Eric Shaff, Seres CEO

'By no means are we de­terred': Seres' stock spi­rals af­ter PhII mi­cro­bio­me fail in ul­cer­a­tive col­i­tis

Al­most five years af­ter Seres Ther­a­peu­tics slammed in­to a Phase II fail­ure with its lead can­di­date, the mi­cro­bio­me pi­o­neer is re­port­ing an­oth­er mas­sive flop in ul­cer­a­tive col­i­tis. But like the last time, the com­pa­ny isn’t throw­ing in the tow­el just yet.

Pa­tients who took SER-287 — a con­sor­tia of bac­te­ria found in the gas­troin­testi­nal tracts of healthy in­di­vid­u­als — showed no dif­fer­ence in clin­i­cal re­mis­sion com­pared to those giv­en a place­bo, Seres said of the Phase IIb tri­al. The news sent the biotech’s shares $MCRB spi­ral­ing more than 50% on Thurs­day morn­ing, pric­ing in at just un­der $10 apiece.

As a re­sult, Seres is clos­ing the open la­bel and main­te­nance por­tions of the study — but that doesn’t mean the drug is dead.

“Pi­o­neer­ing a new space is sel­dom a straight line from point A to point B,” CEO Er­ic Shaff told End­points News. “We’ve been here be­fore as a team and as a com­pa­ny, and we’re dis­ap­point­ed, but by no means are we de­terred.”

Shaff com­pared the fail­ure to the com­pa­ny’s lead can­di­date, SER-109, which flopped in a Phase II tri­al for C. dif­fi­cile in­fec­tion back in 2016 and di­min­ished in­vestor in­ter­est in the field for years af­ter­ward. But af­ter bid­ding adieu to for­mer CEO and Mer­ck vet Roger Pomer­antz, the com­pa­ny sol­diered on, claim­ing pos­i­tive topline Phase III re­sults last sum­mer. Nestlé Health Sci­ence put down $175 mil­lion up­front ear­li­er this month to co-com­mer­cial­ize the can­di­date, and has promised Seres an­oth­er $125 mil­lion if the FDA fol­lows through with an ap­proval.

“Af­ter our Phase IIb study re­sults in SER-109 for re­cur­rent C diff., we were in a sit­u­a­tion where we had a sur­pris­ing and dis­ap­point­ing re­sult,” Shaff said. “We went through a rig­or­ous sci­en­tif­i­cal­ly ob­jec­tive analy­sis, and ul­ti­mate­ly, at the end of that we came up with ad­just­ments that we thought could im­prove our prob­a­bil­i­ty of suc­cess.”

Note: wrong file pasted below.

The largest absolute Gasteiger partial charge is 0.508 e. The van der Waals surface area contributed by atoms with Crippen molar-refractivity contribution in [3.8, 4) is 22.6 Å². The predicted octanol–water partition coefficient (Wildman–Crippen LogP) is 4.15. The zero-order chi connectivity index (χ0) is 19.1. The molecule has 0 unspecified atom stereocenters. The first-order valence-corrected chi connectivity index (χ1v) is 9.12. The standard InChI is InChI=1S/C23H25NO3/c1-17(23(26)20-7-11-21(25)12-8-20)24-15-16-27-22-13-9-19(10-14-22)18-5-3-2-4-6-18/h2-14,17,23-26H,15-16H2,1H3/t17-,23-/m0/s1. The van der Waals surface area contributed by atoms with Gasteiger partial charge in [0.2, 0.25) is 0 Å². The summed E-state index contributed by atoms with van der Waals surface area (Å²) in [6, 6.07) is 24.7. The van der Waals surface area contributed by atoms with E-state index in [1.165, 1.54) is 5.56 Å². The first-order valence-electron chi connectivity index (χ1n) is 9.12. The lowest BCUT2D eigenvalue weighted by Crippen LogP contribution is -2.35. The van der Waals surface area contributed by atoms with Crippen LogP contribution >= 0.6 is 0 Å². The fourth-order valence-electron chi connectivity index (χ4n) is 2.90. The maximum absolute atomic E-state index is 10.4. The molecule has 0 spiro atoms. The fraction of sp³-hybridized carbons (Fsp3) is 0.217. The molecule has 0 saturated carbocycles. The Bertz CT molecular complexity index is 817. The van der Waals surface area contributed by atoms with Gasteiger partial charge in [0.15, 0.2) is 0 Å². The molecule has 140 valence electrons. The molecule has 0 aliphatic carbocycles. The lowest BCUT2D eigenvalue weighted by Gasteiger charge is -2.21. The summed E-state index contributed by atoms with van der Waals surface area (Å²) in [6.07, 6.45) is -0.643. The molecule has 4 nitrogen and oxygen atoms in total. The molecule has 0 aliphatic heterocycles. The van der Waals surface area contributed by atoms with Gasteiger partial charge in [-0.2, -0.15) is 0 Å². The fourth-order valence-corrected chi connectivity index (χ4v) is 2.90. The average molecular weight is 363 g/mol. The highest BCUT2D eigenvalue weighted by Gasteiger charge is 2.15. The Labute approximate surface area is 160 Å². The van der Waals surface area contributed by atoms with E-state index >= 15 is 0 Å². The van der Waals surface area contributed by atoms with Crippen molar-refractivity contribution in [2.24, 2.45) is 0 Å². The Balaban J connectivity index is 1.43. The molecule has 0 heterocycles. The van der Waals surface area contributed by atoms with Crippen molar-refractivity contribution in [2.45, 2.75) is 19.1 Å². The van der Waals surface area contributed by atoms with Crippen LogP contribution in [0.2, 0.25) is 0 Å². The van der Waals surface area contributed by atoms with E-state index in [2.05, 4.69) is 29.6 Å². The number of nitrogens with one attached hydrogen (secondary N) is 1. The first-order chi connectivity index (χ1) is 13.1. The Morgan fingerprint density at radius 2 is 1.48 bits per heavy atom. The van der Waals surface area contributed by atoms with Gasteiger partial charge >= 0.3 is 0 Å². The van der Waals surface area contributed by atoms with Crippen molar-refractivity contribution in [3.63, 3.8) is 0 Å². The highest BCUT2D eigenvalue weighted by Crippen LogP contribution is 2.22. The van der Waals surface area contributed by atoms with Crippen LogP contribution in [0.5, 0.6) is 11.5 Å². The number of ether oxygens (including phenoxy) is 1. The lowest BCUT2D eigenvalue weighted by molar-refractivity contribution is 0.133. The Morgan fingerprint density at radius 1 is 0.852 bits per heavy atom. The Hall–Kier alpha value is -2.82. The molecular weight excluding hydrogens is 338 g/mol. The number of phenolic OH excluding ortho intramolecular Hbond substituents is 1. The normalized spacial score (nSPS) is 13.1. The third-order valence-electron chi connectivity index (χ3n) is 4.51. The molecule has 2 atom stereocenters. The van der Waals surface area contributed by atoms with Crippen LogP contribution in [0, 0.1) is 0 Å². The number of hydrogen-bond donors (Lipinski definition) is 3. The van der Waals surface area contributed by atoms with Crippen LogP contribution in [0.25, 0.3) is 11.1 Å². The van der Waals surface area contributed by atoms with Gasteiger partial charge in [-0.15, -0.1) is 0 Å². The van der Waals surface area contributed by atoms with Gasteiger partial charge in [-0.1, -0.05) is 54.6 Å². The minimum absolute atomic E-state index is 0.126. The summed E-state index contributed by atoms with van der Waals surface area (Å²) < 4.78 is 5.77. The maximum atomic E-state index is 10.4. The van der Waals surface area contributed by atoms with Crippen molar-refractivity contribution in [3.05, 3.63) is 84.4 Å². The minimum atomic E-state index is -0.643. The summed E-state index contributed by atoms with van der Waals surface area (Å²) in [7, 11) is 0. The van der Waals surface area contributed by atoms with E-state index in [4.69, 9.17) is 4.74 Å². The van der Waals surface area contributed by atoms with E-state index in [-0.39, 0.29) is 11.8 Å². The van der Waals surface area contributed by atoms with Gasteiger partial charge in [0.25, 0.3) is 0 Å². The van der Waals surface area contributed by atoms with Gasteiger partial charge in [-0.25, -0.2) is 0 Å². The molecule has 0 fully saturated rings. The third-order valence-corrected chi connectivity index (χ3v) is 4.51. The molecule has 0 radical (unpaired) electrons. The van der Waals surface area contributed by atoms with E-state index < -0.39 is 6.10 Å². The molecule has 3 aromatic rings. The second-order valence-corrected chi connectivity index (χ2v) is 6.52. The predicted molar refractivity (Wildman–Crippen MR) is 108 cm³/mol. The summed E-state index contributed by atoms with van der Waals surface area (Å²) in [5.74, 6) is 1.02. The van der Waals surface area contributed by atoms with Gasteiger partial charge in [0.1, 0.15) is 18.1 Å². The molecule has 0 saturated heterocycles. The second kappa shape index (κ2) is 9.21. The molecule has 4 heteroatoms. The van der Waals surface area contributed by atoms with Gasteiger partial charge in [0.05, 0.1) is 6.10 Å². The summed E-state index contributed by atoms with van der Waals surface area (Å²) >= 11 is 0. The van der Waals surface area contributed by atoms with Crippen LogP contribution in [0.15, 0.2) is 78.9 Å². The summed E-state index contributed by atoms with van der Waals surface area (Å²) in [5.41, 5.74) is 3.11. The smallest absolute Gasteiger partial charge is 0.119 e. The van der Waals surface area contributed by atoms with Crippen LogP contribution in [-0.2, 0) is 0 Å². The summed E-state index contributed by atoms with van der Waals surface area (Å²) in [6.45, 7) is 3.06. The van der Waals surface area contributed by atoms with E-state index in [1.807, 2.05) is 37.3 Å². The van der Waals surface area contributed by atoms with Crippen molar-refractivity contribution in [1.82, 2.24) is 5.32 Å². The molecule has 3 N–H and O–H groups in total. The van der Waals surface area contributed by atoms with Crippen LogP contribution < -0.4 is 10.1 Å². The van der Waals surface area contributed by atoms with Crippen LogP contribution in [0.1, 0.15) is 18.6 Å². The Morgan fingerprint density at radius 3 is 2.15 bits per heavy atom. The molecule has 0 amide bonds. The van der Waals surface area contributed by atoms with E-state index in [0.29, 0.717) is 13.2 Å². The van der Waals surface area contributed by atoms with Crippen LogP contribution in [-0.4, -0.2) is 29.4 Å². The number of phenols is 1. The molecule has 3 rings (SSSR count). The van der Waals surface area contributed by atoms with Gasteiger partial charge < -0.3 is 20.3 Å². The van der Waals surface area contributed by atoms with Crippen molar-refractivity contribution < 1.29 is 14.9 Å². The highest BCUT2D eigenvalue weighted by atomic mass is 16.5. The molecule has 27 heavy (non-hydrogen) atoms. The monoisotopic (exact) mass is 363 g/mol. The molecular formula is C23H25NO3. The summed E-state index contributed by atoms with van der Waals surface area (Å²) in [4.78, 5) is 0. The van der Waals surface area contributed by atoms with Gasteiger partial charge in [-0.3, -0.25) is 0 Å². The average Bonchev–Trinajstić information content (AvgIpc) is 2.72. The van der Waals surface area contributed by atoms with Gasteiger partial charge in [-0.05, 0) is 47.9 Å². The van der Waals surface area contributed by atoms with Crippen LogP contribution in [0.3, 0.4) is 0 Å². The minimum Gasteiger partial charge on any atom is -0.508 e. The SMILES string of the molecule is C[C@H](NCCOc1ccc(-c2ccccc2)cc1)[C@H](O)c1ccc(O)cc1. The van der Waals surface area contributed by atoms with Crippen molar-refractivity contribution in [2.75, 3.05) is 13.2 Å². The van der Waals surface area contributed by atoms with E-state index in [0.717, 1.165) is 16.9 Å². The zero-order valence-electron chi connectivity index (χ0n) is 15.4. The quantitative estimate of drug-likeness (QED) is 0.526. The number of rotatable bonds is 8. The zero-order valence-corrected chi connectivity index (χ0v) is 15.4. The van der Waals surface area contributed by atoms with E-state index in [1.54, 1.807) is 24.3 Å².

Lisa von Moltke

CMO Lisa von Moltke says mi­cro­bio­me analy­ses for SER-287 should be ready in the sec­ond half of 2021.

“I can’t tell you where that analy­sis will go, but we cer­tain­ly do feel that that type of ap­proach is ap­pro­pri­ate here,” Shaff said.

The Phase IIb tri­al, dubbed ECO-RE­SET, en­rolled 203 UC pa­tients who re­ceived ei­ther a full in­duc­tion or step-down in­duc­tion dose of SER-287, or a place­bo. Pa­tients in the full in­duc­tion dose co­hort saw an ab­solute clin­i­cal re­mis­sion rate of 10.3%, com­pared to 10.6% for the step-down dose and 11.6% for the place­bo group.

Those on the drug al­so showed no dif­fer­ences in en­do­scop­ic im­prove­ment, en­do­scop­ic re­mis­sion, or symp­to­matic re­mis­sion, Seres said.

Back in March, Seres an­nounced its part­nered pro­gram with the Park­er In­sti­tute for Can­cer Im­munother­a­py in metasta­t­ic melanoma was be­ing shelved due to “chal­lenges” pre­sent­ed by run­ning the study dur­ing the pan­dem­ic.

When asked dur­ing a call with in­vestors whether the pan­dem­ic had any ef­fect on the SER-287 tri­al re­sults, von Moltke re­spond­ed, “Based on the topline da­ta we’ve seen so far, it looks like the ex­e­cu­tion was re­al­ly smooth through­out, and we’ll be look­ing of course for any kind of pat­tern as we dig deep­er in­to it, but I think we were quite pleased with the way the sites and the clin­i­cal team ex­e­cut­ed, and we’re quite thank­ful for their ef­forts.”

In the mean­time, the com­pa­ny seems to be shift­ing its fo­cus to SER-301, its Phase 1b can­di­date for UC. SER-301 is al­so made up of a con­sor­tia of healthy bac­te­ria — but it’s cul­ti­vat­ed in a lab, un­like SER-287, which is donor-de­rived.